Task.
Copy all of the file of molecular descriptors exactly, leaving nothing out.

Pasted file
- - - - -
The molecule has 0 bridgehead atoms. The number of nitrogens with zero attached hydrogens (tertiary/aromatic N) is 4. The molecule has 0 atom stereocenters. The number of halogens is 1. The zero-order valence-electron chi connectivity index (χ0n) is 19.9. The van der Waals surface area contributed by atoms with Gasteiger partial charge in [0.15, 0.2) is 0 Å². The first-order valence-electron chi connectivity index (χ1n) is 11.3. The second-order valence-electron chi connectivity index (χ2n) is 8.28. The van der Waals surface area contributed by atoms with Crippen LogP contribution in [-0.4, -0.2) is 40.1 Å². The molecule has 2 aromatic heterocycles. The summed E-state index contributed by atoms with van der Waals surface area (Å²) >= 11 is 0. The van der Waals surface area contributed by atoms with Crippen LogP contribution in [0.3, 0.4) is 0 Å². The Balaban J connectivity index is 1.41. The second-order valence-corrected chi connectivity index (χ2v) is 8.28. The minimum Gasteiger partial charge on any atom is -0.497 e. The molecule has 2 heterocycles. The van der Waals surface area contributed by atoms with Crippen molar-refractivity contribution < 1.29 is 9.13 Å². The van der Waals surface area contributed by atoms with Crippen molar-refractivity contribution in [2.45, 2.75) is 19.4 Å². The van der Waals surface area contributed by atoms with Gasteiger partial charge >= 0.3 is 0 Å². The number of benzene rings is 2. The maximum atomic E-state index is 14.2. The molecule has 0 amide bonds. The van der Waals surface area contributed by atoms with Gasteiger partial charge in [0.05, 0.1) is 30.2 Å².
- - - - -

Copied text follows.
The molecule has 0 bridgehead atoms. The number of nitrogens with zero attached hydrogens (tertiary/aromatic N) is 4. The molecule has 0 atom stereocenters. The number of halogens is 1. The zero-order valence-electron chi connectivity index (χ0n) is 19.9. The van der Waals surface area contributed by atoms with Gasteiger partial charge in [0.15, 0.2) is 0 Å². The first-order valence-electron chi connectivity index (χ1n) is 11.3. The second-order valence-electron chi connectivity index (χ2n) is 8.28. The van der Waals surface area contributed by atoms with Crippen LogP contribution in [-0.4, -0.2) is 40.1 Å². The molecule has 2 aromatic heterocycles. The summed E-state index contributed by atoms with van der Waals surface area (Å²) >= 11 is 0. The van der Waals surface area contributed by atoms with Crippen LogP contribution in [0.3, 0.4) is 0 Å². The Balaban J connectivity index is 1.41. The second-order valence-corrected chi connectivity index (χ2v) is 8.28. The minimum Gasteiger partial charge on any atom is -0.497 e. The molecule has 2 heterocycles. The van der Waals surface area contributed by atoms with Crippen molar-refractivity contribution < 1.29 is 9.13 Å². The van der Waals surface area contributed by atoms with Crippen molar-refractivity contribution in [2.45, 2.75) is 19.4 Å². The van der Waals surface area contributed by atoms with Gasteiger partial charge >= 0.3 is 0 Å². The number of benzene rings is 2. The maximum atomic E-state index is 14.2. The molecule has 0 amide bonds. The van der Waals surface area contributed by atoms with Gasteiger partial charge in [0.05, 0.1) is 30.2 Å².